Citizen perspectives on labour automation

Citizen perspectives on labour automation

We visited over 36 communities across Ontario, and asked over 300 Ontarians about their understanding of labour automation, their reactions, and the programs they think will help them adjust
Illustration of robot and human interacting with screen and communicating with each other.
Jessica Thornton
May 3, 2018
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Preparing for AI and Robot Talks

From AI doctors, to virtual assistants, technology is changing the types of work we do. But what does this mean for the majority of Ontario workers? What change is coming, and how should we prepare? For employers, non profit organizations, and government specifically, there is need to understand how to design the right supports to ensure Ontario workers are able to successfully adapt to labour automation.

In our view, the best solutions are designed by engaging the user. With this in mind, and with support from the Province of Ontario, we developed Robot Talks, as a means to hear from over 300 Ontarians about their understanding of labour automation, their reactions, and the programs they think will help them adjust.

In collaboration with Jane Farrow and her team from Department of Words & Deeds, we visited 36 communities, and held public meetings in Sudbury, Woodstock, Kingston, London, Windsor and Chatham. Those who couldn’t join us in person, shared their insights through an online survey. The results of these conversations can be found in this final summary report written by Leah Birnbaum and Jane Farrow.

What we learned?

While the report shares several key insights, here are a few gems:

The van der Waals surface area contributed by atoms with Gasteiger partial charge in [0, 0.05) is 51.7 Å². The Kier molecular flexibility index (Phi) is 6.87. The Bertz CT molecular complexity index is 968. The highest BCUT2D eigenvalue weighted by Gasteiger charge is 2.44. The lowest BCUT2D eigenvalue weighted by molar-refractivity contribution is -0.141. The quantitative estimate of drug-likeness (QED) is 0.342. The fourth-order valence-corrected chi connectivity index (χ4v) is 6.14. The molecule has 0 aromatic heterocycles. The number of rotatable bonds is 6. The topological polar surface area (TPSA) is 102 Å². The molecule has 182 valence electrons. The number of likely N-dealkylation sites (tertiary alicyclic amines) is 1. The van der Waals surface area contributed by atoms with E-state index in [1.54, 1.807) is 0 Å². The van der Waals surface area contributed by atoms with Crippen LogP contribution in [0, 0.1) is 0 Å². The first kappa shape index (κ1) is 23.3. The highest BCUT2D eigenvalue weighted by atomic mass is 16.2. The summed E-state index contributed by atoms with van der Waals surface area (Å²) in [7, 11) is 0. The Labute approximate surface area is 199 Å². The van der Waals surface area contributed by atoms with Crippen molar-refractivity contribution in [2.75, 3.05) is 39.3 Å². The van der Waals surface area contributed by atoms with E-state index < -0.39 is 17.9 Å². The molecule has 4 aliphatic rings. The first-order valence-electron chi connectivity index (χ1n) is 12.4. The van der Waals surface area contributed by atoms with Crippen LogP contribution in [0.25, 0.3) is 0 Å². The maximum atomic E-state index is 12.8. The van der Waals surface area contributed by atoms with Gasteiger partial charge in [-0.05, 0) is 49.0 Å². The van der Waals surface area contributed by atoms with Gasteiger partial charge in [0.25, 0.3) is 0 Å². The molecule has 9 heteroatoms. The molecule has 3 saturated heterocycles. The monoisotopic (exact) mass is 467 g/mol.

• There is broad mix of reactions to automation – some Ontarians are optimistic, some are anxious, and some are unsure. These reactions range significantly across sectors and geographies, showing the need for responses designed to fit the realities of specific regions, sectors and individuals.
  • Ontario workers want to be involved in the planning process. A collaborative approach to change management between employers and employees will maximize the effectiveness of technological change in the workplace.
  • Training plays a central role in supporting Ontario workers to adapt, but it needs to be tailored and responsive to both employer and worker needs. Training consortiums and other models that allow for collaboration among employers, post-secondary institutions or other training organizations, and in some cases unions, can foster the development of training programs that fill talent needs within a specific industry and region, and that enable workers to keep pace with changing skill demands.
  • Ontarians want more information on automation and its impacts. There appears to be broad interest in engaging in further conversations with government and across sectors about the implications of automation.


These citizen insights, as well as those outlined in the summary report, have informed our broader research on this topic, found in our most recent report, Better, Stronger, Faster.

This was our first attempt at incorporating citizen perspectives into our policy research, but it will not be our last. We look forward to building on these conversations and expanding this methodology to other research areas. Stay tuned.

For media enquiries, please contact Nina Rafeek Dow, Marketing + Communications Specialist at the Brookfield Institute for Innovation + Entrepreneurship.